Jeb Bush sought to draw contrasts between himself and fellow Republican presidential candidate Donald Trump, whom at first he avoided addressing by name, on the divisive issue of immigration after he visited the U.S.-Mexico border on Monday.
The former Florida governor said calls to build a big fence along the border are unrealistic and would not solve the problem of illegal immigration.
He said that his tour of the border with local officials made clear that “the proposal made by another candidate of building a fence…doesn’t work. You have to have a much deeper strategy.”
When a reporter brought up Donald Trump by name and asked Bush to comment on the real estate mogul’s hard line positions on immigration, the governor said “Mr. Trump’s plans are not grounded in conservative principles. It will cost hundreds of millions of dollars. It is not realistic.”
Among Trump’s vows if he is elected president is that he will deport all undocumented immigrants from the country, and perhaps let “the good ones” back in through a legal process and that he will build a wall along the southern border.
Trump also objects to giving U.S.-born babies of undocumented immigrants automatic U.S. citizenship, which is a right bestowed by the 14th Amendment.
“It won’t be implemented and we need border security to be able to deal with getting this county back on track,” Bush said of Trump’s call for the estimated 11 million undocumented immigrants. “His proposal is unrealistic. It will cost hundreds of millions of dollars. It will violate people’s civil liberties. It will cause friction with our third largest trading partner that is not necessary, and I think he is wrong about this.”
He said he favors comprehensive immigration reform, which generally involves tightening border security as well as providing a pathway to legal status for undocumented immigrants who meet a strict set of criteria.
Trump has kept a front-runner status in polls of GOP voters for weeks now, and has dominated media coverage. He has made headlines, often with his take-no-prisoners approach to immigration and Mexico.
That seems to be alienating Latinos, despite Trumps prediction that he will win the Hispanic vote.
A Gallup poll released Monday shows that two thirds, or 65 percent, of Latinos respondents said they have an unfavorable view of Trump, while 14 percent had a positive one.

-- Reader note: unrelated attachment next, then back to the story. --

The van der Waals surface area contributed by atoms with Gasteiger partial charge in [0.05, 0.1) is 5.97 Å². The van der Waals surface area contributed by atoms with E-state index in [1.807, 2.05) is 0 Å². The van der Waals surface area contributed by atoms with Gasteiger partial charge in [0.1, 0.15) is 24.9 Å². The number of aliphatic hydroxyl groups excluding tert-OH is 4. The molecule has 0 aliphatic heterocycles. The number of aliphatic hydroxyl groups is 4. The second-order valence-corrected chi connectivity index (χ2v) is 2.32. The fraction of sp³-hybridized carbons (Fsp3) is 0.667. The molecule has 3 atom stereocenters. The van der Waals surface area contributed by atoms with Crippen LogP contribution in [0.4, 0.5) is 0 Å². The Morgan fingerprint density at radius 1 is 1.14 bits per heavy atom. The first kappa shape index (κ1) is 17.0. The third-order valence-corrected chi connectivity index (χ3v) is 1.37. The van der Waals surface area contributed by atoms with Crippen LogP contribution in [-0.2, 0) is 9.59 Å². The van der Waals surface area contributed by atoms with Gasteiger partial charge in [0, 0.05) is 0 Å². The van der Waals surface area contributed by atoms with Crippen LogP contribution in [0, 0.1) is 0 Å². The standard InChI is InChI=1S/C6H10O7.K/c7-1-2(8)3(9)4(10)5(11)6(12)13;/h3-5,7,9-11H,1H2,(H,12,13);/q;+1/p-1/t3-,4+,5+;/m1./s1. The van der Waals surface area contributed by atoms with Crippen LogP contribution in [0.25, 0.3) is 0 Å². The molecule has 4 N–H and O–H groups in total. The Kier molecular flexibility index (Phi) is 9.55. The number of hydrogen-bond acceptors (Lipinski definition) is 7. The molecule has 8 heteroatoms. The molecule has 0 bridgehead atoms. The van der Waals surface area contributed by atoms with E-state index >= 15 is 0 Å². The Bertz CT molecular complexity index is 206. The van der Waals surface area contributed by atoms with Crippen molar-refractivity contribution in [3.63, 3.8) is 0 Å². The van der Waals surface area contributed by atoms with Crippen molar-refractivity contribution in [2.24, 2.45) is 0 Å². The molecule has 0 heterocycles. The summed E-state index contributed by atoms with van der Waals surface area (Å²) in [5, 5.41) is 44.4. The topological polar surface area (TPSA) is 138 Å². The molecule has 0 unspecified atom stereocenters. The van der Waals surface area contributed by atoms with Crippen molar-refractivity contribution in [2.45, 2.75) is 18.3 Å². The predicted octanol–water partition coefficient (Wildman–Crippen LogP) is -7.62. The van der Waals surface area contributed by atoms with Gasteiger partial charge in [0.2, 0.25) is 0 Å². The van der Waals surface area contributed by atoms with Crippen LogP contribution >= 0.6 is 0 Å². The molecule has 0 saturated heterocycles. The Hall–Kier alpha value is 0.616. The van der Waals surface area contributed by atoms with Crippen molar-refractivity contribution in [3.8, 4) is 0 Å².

About 34 percent view Jeb Bush favorably, compared to 23 who see him unfavorably.
The poll surveyed roughly 650 Hispanics nationwide.
The two were the most well-known to Latinos of the large field of GOP candidates, who include two Cuban-Americans.
In answer to a reporter’s question, Bush said that he supports giving undocumented immigrants who were brought to the United States as minors a path to legal status, though he added that he objects to it being by executive action, as President Barack Obama has done.
Obama actually suspended deportation for hundreds of thousands of undocumented immigrants who came as minors, and extended them the ability to obtain work permits and some federal benefits.
He defended his use of the controversial term “anchor baby,” seen by many as a derogatory way to refer to children born in the United States to people who may be looking to give birth here as a way to obtain legal U.S. residency.
Bush balked at a reporter’s suggestion that might be risking offending Latinos by using the term.
He said what he had more in mind when he spoke about the issue was “Asian people coming into our country, having children, and taking advantage of a noble concept – birthright citizenship.”
Bush said there are organized efforts to bring people to the United States to have babies, and that is what he was expressing concern about.
“We don’t need to get restrictionist” about using politically correct language, he said.